• In total, Early Help and Children’s Social Care will be expected to cut its budgets next year by £4.7million under the proposals. Social worker caseloads in children’s services – which in 2017 were so high that it led to Ofsted issuing an “Inadequate” report – will be allowed to rise again.
  • In our parks, the grass will go uncut (“meadowing”, they call it) and there will be little, if any, planting of bedding plants (something which appears to have already been happening this year).
  • Even statutory services are to suffer further cuts. The Health, Wellbeing and Adults department is to cut its budgets by £9.7million next year, with mental health, the disabled and provision for older people all taking significant hits.

Wandle Park: The grass will be left uncut and flower beds will remain empty in the borough’s once pristine parks under Croydon’s bankrupt council

One council worker told Inside Croydon this week, “I work in a statutory service and it has constantly been emphasised by Kerswell that although the council has to continue providing these services, they are going to do so at the ‘minimum possible level’. That’s a joke.

“That means less workers and more work. Mistakes will inevitably be made at some point and vulnerable people are going to suffer through no fault of their own.”

Purley Oaks refuse dump could close under the “renewal” proposals

The council would like to spin their plan as “proposals for reshaping the council with a focus on delivering quality core services, balancing its budget and living within its means”.

In a statement issued yesterday, the propaganda department went into councilspeak overload when they said, “These savings underpin an improvement plan which will look to transform the council and embed sound financial management throughout the organisation, together with a culture of openness and transparency.”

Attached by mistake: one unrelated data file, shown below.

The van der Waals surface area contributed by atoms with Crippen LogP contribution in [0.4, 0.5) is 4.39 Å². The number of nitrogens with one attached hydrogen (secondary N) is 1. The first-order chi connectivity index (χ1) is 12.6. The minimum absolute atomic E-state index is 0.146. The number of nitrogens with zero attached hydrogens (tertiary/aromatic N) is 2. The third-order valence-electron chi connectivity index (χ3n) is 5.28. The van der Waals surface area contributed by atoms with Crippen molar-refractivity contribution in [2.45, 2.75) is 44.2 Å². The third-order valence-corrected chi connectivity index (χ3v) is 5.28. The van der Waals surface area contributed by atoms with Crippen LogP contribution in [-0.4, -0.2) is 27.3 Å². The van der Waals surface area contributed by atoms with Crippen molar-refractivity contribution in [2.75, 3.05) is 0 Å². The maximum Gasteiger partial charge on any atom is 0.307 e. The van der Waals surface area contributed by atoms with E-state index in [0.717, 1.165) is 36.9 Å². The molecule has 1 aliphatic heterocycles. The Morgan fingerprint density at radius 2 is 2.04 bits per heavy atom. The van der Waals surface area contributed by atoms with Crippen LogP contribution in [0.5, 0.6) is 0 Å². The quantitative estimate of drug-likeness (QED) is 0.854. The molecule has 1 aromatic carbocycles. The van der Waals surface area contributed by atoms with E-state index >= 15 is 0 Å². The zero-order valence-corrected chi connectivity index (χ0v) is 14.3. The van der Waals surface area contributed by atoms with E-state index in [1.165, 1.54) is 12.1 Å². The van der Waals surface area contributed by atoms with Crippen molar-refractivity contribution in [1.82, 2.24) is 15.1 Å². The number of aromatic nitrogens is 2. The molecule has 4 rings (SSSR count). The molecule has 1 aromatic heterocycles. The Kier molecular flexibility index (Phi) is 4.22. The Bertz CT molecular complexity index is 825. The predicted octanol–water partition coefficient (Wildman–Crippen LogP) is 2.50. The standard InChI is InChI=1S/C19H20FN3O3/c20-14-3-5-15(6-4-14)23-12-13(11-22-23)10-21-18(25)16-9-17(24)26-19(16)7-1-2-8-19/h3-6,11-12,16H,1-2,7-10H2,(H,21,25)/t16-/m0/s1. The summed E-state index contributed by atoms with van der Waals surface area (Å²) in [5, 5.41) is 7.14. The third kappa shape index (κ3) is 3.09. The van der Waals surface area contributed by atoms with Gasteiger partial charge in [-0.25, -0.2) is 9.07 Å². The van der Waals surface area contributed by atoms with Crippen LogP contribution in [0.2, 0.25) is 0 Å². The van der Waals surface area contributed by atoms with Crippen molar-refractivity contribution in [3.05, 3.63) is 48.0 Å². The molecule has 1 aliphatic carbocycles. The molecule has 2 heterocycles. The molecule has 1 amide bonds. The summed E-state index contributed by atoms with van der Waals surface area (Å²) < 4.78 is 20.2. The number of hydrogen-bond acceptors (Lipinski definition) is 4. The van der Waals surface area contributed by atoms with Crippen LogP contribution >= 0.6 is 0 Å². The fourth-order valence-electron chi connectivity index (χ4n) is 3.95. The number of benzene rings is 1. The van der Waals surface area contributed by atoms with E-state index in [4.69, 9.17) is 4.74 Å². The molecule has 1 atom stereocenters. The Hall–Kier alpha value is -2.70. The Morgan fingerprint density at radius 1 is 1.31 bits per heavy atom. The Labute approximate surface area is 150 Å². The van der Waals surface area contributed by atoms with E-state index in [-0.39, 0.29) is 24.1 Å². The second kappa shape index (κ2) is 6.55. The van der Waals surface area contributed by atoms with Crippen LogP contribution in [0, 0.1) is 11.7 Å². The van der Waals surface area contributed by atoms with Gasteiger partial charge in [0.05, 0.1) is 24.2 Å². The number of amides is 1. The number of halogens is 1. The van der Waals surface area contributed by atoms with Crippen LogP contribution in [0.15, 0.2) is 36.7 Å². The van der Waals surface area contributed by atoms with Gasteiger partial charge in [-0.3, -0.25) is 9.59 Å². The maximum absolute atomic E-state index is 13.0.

The council says that it “will be fully consulting staff, partners and residents on all the proposals ahead of finalising next year’s budget in February”. And staff and residents are all very familiar with the way the council usually handles “consultation”.

“Subject to cabinet approval, Croydon will submit its renewal plans to the government as part of its bid for financial support,” the council said. “The council will need this support from the Ministry of Housing, Communities and Local Government to help stabilise its budget and allow time and space to make these changes.”

Hamida Ali, who took over as council leader last month when Tony Newman reluctantly resigned, has so far refused to respond to Inside Croydon’s offer of being interviewed.

In the statement issued by the council propaganda department yesterday she said, “Croydon is facing an unprecedented financial crisis and although we have taken some significant steps to address this, we need to do more. Our absolute priority is to balance our books, live within our means and offer the good value for money services our residents need and expect from us.

Hamida Ali: the council must ‘Do less but do it better’

“From keeping our streets clean and safe to looking after our most vulnerable residents, our renewal plans set out how we will rebuild our council to deliver quality core services, where they matter most.

“To achieve this we will have to do less but do it better. That means we will need to make some tough choices now and concentrate our efforts on services that make the biggest difference for Croydon.